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" I should grieve to see Reynolds transfer to heroes and to goddesses, to empty splendour and to airy fiction, that art which is now employed in diffusing friendship, in renewing tenderness, in quickening the affections of the absent, and continuing the... "
The Gallery of Portraits:: With Memoirs .... - 23. oldal
1835
Teljes nézet - Információ erről a könyvről

The British Essayists: With Prefaces Biographical, Historical ..., 33-34. kötet

Lionel Thomas Berguer - 1823
...splendour and to airy fiction, that art which is now employed in diffusing friendship, in reviving tenderness, in quickening the affections of the absent, and continuing the presence of the dead. Yet in a nation great and opulent there is room, and ought to be patronage, for an art like that of...

The British essayists, with prefaces by A. Chalmers, 27-28. kötet

British essayists - 1823
...splendour and to airy fiction, that art which is now employed in diffusing friendship, in reviving tenderness, in quickening the affections of the absent, and continuing the presence of the dead. " Yet in a nation great and opulent there is room, and ought to be patronage, for an art like that...

The complete works of sir Joshua Reynolds, with an orig. memoir ..., 2. kötet

sir Joshua Reynolds - 1824
...splendour and to airy fiction, that art which is now employed in diffusing friendship, in reviving tenderness, in quickening the affections of the absent, and continuing the presence of the dead." There can be little doubt that the former part of this paper was aimed at Hogarth, who is well known...

The Works of Samuel Johnson, LL.D.: With Murphy's Essay, 2. kötet

Samuel Johnson - 1825
...splendour and to airy fiction, that art which is now employed in diffusing friendship, in reviving tenderness, in quickening the affections of the absent, and continuing the presence of the dead. Yet in a nation great and opulent there is room, and ought to be patronage, for an art like that of...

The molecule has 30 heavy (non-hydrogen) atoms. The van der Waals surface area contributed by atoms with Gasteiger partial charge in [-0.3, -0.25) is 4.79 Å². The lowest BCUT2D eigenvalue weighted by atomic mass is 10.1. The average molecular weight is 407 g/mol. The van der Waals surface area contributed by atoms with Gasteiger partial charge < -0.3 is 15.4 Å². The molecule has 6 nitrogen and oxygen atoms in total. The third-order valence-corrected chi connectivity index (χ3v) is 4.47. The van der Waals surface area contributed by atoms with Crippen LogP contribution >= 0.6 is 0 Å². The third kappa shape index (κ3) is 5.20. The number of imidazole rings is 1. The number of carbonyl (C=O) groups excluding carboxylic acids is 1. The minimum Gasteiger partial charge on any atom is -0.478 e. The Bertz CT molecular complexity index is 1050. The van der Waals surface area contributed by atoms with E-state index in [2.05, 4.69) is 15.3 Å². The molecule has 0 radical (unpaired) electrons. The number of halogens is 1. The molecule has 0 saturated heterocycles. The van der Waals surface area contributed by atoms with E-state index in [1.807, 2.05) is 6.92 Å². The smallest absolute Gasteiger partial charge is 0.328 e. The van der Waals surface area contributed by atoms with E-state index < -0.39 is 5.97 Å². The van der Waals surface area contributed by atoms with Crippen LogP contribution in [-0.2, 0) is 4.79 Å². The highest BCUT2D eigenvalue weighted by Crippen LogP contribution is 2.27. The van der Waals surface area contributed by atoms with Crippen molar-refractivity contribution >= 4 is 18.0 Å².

The Arts and Artists: Or Anecdotes & Relics, of the Schools of ..., 2. kötet

James Elmes - 1825
...splendour and to airy fiction, that art which is now employed in diffusing friendship, in reviving tenderness, in quickening the affections of the absent, and continuing the presence of the dead. JOHNSON. Fain would I Raffaele's godlike art rehearse, And shew th' immortal labours in my verse ;...

The Works of Samuel Johnson ...: The Adventurer and Idler

Samuel Johnson - 1825
...splendour and to airy fiction, that art which is now employed in diffusing friendship, in reviving tenderness, in quickening the affections of the absent, and continuing the presence of the deady. Yet in a nation great and opulent there is room, and ought to be patronage, for an art like...

The Works of Samuel Johnson, LL.D.: The Adventurer and Idler

Samuel Johnson - 1825
...splendour and to airy fiction, that art which is now employed in diffusing friendship, in reviving tenderness, in quickening the affections of the absent, and continuing the presence of the deady. Yet in a nation great and opuleht there is room, and ought to be patronage, for an art like...

The works of Samuel Johnson [ed. by F.P. Walesby].

Samuel Johnson - 1825
...splendour and to airy fiction, that art. which is now employed in diffusing friendship, in reviving tenderness, in quickening the affections of the absent, and continuing the presence of the deady. Yet in a nation great and opulent there is room, and ought to be patronage, for an art like...

The Gentleman's Magazine, 97. kötet,2. rész;142. kötet

1827
...to airy fiction, which is now employed in diffusing friendship, in reviving tenderness, in awakening the affections of the absent, and continuing the presence of the dead." P. 150. 44. The yaice of Humanity : Observations on a few of the instances of Cruelty to Animals, against...

The London Quarterly Review, 38-39. kötet

1828
...splendour and to airy fiction, that art which is now employed in diffusing friendship, in reviving tenderness, in quickening the affections of the absent, and continuing the presence of the dead.'* Dr. Johnson says nothing as to our alleged indifference for ' landscape' and ' nature ;' these, indeed,...




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